Qaddafi likens Western airstrikes to 'Hitler's campaigns'
Amid London talks on Libya's future, Qaddafi shows no signs of stepping down and loyalist troops today repelled the westward advance of rebels who had gotten nearly to Sirte, Qaddafi's hometown.
Bolstered by Western airstrikes, the rebels had been moving rapidly toward Muammar Qaddafi's hometown of Sirte after retaking the key eastern city of Ajdabiya over the weekend, recapturing the oil towns of Brega and Ras Lanuf along the way.
But that advance stopped on Monday some 20 miles east of Sirte, where rebel forces – which have proven themselves to be disorganized and sometimes dangerously bold – ran into the defenses of the strategically important city. In a panicked retreat under fire on Tuesday, the rebels reportedly moved back to the hamlet of Bin Jawwad, just west of Ras Lanuf.
Qaddafi decries 'barbaric, unjust offensive'
They were expected to spell out plans for a cease-fire, safe path to exile for Qaddafi – perhaps in an African country – and a proposal to discuss the future of Libya with the opposition and tribal heads.
But Qaddafi has shown no sign of being willing to step down or step away, after nearly 42 years at the helm in Libya.
“Stop your barbaric, unjust offensive on Libya,” Qaddafi wrote in an open letter published on the state-run news agency Jana.
“Leave Libya for the Libyans. You are committing genocide against a peaceful people and a developing nation,” Qaddafi wrote. “It seems that you in Europe and America don’t realize the hellish, barbaric [military] offensive which compares … to Hitler’s campaigns.”
Speaking late Monday, Libyan Deputy Foreign Minister Khaled Kaim added official anger to the diplomatic moves. “We call upon Obama and the Western leaders to be peacemakers and not warmongers, and not to push the Libyans towards a civil war and more death and destruction,” he said.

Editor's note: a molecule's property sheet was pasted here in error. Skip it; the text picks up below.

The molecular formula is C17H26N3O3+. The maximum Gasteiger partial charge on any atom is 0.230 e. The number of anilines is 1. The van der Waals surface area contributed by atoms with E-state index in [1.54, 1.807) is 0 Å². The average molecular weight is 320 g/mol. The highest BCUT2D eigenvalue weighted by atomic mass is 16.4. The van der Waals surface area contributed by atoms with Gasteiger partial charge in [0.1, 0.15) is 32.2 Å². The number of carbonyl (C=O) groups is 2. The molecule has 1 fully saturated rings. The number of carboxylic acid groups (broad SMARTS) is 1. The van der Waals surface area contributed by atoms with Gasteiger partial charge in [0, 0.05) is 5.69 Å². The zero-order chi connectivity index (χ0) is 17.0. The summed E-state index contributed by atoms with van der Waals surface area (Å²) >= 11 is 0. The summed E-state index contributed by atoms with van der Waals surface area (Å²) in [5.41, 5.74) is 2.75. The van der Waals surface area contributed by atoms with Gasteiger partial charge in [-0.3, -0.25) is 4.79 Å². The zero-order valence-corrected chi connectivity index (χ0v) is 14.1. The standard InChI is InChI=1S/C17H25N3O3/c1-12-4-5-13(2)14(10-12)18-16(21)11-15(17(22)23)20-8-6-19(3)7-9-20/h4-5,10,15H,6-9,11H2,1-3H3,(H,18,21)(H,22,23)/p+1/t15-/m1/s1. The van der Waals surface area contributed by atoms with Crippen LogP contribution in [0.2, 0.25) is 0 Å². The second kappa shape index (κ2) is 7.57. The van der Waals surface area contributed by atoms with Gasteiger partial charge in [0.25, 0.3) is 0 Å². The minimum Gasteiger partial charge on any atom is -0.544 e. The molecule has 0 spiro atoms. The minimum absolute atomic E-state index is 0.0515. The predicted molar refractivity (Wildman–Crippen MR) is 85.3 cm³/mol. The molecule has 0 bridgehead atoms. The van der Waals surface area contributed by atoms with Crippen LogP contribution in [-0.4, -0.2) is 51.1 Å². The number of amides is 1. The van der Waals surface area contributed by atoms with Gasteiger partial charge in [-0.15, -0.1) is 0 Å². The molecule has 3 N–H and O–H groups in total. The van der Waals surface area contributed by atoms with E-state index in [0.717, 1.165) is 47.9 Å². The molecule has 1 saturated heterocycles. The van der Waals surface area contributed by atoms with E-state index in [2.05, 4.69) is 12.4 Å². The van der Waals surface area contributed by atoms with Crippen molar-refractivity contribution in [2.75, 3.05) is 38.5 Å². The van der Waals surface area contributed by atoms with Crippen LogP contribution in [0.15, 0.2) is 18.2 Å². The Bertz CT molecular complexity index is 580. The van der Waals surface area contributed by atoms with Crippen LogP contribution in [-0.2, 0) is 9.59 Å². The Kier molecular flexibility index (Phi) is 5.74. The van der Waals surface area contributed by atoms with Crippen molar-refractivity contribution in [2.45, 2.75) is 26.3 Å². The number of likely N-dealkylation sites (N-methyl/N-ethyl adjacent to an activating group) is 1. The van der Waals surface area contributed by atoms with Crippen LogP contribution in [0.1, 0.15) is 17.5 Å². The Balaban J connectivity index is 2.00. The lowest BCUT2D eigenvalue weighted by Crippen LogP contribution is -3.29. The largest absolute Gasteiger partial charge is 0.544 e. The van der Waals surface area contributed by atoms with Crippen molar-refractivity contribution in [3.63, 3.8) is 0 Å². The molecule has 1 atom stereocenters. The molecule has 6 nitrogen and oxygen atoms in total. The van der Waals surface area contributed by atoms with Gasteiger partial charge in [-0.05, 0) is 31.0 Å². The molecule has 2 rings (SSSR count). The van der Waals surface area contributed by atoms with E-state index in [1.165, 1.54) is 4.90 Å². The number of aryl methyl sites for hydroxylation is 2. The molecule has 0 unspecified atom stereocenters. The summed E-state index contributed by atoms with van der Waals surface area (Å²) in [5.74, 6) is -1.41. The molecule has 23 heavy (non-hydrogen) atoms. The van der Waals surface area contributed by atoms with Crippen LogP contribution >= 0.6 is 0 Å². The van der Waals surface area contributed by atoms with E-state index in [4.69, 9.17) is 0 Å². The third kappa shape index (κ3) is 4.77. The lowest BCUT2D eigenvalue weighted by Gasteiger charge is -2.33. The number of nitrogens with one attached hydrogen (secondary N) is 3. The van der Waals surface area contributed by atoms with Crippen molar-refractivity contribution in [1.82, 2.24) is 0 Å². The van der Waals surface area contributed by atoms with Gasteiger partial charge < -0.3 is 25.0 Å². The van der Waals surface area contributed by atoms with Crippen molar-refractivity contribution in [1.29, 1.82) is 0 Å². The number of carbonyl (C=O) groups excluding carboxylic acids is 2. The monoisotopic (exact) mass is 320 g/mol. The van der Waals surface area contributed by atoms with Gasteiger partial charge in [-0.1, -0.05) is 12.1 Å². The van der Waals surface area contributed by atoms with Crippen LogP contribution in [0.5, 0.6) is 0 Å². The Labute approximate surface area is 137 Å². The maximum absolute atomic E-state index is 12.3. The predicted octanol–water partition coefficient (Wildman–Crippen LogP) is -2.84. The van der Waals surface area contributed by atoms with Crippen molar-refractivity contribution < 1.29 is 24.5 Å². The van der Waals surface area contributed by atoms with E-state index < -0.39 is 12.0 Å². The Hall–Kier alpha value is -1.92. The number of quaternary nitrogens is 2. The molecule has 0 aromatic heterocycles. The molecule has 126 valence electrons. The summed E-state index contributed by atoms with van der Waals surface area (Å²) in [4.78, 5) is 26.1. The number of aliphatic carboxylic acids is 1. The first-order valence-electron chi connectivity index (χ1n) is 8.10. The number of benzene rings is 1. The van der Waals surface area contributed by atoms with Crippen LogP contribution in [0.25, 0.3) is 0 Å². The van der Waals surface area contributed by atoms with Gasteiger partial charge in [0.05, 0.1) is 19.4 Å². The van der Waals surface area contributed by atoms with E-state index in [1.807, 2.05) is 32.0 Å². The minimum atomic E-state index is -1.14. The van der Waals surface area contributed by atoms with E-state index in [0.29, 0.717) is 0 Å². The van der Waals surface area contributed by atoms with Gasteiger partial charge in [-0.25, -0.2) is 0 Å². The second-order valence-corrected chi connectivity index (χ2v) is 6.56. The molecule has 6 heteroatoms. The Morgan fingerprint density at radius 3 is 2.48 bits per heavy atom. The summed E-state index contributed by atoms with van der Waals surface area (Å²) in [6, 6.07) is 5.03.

Obama lays out his vision
President Barack Obama said on Monday night that the US and its allies had “stopped Qaddafi’s deadly advance.”
But while Mr. Obama said the US was not pursuing “military” regime change – that was the task of the Libyan people, he said, and their weeks-old rebellion – the president noted the US would “continue to pursue the broader goal of a Libya that belongs not to a dictator, but to its people.”
Translating that vision into an anti-Qaddafi reality on the ground in Libya resulted in a surge of excited anticipation over the weekend, when rebel forces backed by allied airstrikes finally broke a stalemate at Ajdabiya.
Pro-Qaddafi forces retreated – claiming they did so in a “tactical pullback” to protect the civilians of Ajdabiya from rebel bombardment – which opened the way for the rebel sweep to push further west than they ever have.
Rebel government issues 8-point plan
Today, even as the rebels found themselves stalled at the front, the self-declared rebel government based in the eastern city of Benghazi – the Interim National Council, which has been recognized only by France and Qatar – issued an 8-point plan that it called a “vision of a democratic Libya.”
Listed there is a new constitution with a balance of power, free parties and elections, and freedom of expression. Recovered will be “social freedoms that were denied…during the rule of dictatorship.” The rebels also call for a state that “draws strength from our strong religious beliefs in peace, truth, justice and equality.”